The Health Professions Council of South Africa (HPCSA) will rule on the national conduct inquiry of former apartheid chemical warfare agent Wouter Basson on December 18, according to the chairperson of the inquiry committee, Jannie Hugo.
The inquiry has been on-going for five years. If found guilty by the HPCSA, Basson could be barred from practicing as a doctor in South Africa.
The charges against Basson arise from his involvement in the apartheid government's chemical and biological warfare programme in the 1980s and early 1990s.
He is accused of acting unethically by being involved in the large-scale production of Mandrax, cocaine and teargas, of weaponising teargas, and of supplying it to Angola's Unita leader Jonas Savimbi.
Basson, nicknamed Dr Death, also faces charges of providing “disorientation substances for cross-border kidnapping” and providing cyanide capsules to members of operational forces to commit suicide in the event of capture.
Basson’s legal team argues that he was acting in his capacity as head of the the apartheid defence force's secret “Project Coast” in the 1980s and 1990s. His legal representative, advocate Jaap Cilliers, who also represented former police commissioner Jackie Selebi, said the charges should be viewed in the context of the “prevailing circumstances under which the decisions were made”.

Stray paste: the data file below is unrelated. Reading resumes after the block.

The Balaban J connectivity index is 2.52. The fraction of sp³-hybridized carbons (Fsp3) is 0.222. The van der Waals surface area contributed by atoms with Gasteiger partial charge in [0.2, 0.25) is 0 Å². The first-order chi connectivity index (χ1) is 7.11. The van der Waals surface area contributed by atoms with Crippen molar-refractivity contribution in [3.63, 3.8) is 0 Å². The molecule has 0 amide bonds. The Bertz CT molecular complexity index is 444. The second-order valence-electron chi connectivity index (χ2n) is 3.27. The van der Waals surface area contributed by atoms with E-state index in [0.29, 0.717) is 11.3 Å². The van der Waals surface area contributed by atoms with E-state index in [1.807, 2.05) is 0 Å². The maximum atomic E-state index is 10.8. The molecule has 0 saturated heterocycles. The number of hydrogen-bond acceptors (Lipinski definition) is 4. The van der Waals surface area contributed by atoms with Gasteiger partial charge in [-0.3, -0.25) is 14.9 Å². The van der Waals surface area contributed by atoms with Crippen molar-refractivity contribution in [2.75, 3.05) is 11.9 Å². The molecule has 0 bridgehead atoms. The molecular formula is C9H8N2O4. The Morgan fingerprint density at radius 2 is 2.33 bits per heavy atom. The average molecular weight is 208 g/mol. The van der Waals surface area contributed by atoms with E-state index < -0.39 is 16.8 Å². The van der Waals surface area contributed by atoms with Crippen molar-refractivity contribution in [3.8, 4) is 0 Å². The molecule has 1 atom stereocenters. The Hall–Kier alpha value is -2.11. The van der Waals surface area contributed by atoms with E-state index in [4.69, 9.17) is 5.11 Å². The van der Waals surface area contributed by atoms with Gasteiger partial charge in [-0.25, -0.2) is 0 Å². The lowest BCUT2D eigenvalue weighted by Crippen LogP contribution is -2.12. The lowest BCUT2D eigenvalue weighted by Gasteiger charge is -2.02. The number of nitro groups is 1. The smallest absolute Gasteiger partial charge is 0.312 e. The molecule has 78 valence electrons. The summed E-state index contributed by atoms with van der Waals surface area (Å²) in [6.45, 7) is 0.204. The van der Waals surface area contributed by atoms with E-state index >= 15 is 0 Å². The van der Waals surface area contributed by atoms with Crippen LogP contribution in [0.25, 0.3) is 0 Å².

Cilliers said Basson was not acting in the context of a doctor-patient relationship, or as a medical practitioner. “He was [acting as] a soldier with a medical qualification,” he said.
Cilliers said his client was acting under “specific instruction of the highest level of authority at the time. The substances [he provided and manufactured] did not cause any bodily harm, nor is there any evidence that the substance was even used,” he said.
However, the council’s Salie Joubert said this argument was irrelevant to the charges against Basson. Joubert said that it is disgraceful of a medical professional to manufacture such drugs.